It’s pretty simple. If you make it cheaper to hire people, employers will hire more of them. More people working means more income tax revenue. More revenue means [more to spend/more opportunity to cut taxes - take your pick], and the world is fine.
Take a look at this chart, though, and you’ll see the staggering increase in the percentage of federal revenue from payroll taxes, which, as described above, makes it more difficult for employers to expand their employee base. You’ll see that, as a percentage of overall revenue, payroll taxes have gone through the roof over the past 50 years (click on the picture for more details).
Revised mandatory pre-abortion ultrasound bill passes the Virginia Senate. Loudoun Senators who voted for it can’t be found, those that voted against it speak out in that LTM article. Your abortion-obsessed state legislature at work, folks! How many jobs might this create? Here’s a helpful advertisement to help some of you enter an expanding and exciting field that will certainly have great “opportunities for growth” as a result of this brilliant lawmaking. Someone sent this image to me this morning that came to them in a spam email. What great timing.
Nationally syndicated radio talk show host Mark Levin absolutely lays into Superintendent Hatrick and his proposed 11% budget increase. YouTube clip below, and link to LCRC Facebook page here discussing it which includes interesting points raised by School Board member Jill Turgeon and the three jobs her teacher-husband holds.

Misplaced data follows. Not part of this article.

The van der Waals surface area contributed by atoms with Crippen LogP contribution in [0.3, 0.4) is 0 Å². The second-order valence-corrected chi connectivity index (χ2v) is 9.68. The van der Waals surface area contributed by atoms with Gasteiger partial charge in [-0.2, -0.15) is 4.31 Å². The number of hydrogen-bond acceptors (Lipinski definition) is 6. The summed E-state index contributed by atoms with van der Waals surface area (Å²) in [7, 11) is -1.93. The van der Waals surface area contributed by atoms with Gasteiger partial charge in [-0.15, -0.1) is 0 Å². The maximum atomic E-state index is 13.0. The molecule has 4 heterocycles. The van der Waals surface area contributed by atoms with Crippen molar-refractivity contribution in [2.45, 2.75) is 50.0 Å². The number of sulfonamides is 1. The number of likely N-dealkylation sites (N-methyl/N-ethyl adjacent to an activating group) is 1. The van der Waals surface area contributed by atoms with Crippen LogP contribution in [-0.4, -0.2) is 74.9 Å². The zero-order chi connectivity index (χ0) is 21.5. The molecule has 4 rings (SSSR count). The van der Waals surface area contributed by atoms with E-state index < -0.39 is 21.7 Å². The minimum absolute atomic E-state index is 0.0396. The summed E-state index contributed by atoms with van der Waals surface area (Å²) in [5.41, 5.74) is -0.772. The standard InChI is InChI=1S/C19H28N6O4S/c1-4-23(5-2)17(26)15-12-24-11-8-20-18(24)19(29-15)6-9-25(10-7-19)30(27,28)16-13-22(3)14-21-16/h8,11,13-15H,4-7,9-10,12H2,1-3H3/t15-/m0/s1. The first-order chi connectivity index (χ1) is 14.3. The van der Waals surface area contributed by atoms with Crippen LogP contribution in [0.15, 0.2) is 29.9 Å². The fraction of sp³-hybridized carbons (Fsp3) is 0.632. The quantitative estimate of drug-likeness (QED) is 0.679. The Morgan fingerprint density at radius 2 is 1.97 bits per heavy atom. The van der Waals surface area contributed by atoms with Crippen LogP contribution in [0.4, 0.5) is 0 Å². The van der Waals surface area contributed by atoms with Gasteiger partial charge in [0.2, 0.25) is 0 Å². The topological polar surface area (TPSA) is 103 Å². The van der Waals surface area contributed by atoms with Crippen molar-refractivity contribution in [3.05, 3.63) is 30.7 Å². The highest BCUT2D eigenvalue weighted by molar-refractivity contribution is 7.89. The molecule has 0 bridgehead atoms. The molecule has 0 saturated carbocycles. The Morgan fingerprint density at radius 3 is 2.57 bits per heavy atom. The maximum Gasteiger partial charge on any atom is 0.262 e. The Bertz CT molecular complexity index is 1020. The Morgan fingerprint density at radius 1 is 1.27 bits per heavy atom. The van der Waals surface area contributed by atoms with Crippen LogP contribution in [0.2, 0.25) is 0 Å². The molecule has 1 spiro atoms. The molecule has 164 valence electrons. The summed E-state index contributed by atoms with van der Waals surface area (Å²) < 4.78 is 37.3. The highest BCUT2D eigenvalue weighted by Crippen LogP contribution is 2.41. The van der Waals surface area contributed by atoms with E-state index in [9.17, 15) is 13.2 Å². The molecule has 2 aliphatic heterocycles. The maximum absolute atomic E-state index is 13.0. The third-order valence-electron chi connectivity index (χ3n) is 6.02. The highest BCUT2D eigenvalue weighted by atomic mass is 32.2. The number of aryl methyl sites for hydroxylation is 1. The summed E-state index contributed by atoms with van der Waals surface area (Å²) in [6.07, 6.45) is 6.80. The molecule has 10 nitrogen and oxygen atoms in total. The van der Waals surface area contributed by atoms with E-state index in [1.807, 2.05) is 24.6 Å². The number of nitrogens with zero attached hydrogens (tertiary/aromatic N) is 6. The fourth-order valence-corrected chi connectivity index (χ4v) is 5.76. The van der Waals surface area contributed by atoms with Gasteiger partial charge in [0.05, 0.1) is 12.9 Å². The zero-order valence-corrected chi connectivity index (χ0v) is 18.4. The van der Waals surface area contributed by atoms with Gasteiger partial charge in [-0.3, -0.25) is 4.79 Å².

In a nutshell, Levin commends the five members of the board who have stood up to Hatrick and rails on a Lo Co teacher whining about a 3% pay increase.
Why oh why must every official press release from our state Office of the Attorney General contain links for “More about Attorney General Cuccinelli” and “Photos of the attorney general” (shouldn’t they at least be consistent in their capitalization?)??? And check out how huge his name is on the top of the website, absolutely dwarfing “Attorney General of Virginia”. That office isn’t the most important thing to highlight, that is KEN CUCCINELLI!
Looks like The Cooch and Salahi share the love for the limelight and self promotion. Maybe Tareq traded some PR tips and contacts for a lenient settlement!
Oh, the latest hypocrisy of those social ” conservatives.” On the one hand, they argue that medically unnecessary vaginal probes are not unduly invasive, and, on the other, object to mandatory vaccinations against a virus that killed 4,000 women last year. Thank goodness reason was again able to sneak back into the General Assembly today, and the bill to repeal the HPV vaccine requirement was tabled.
Indeed, it’s the Democrats who have repeatedly saved Republicans from completely self-destructing over social issues this session. If it hadn’t been for them, and a few “turncoat” Republicans, we’d have medically unnecessary vaginal ultrasounds and pregnant women (who don’t even know they’re pregnant) qualifying for the carpool lane, to name just a few. In other words, we’d be an even bigger laughing stock. So, on behalf of the rest of the Republican party and its candidates who suffer as a result of such antics, thank you, Virginia Democrats, for keeping the GA Republicans from completely screwing us over.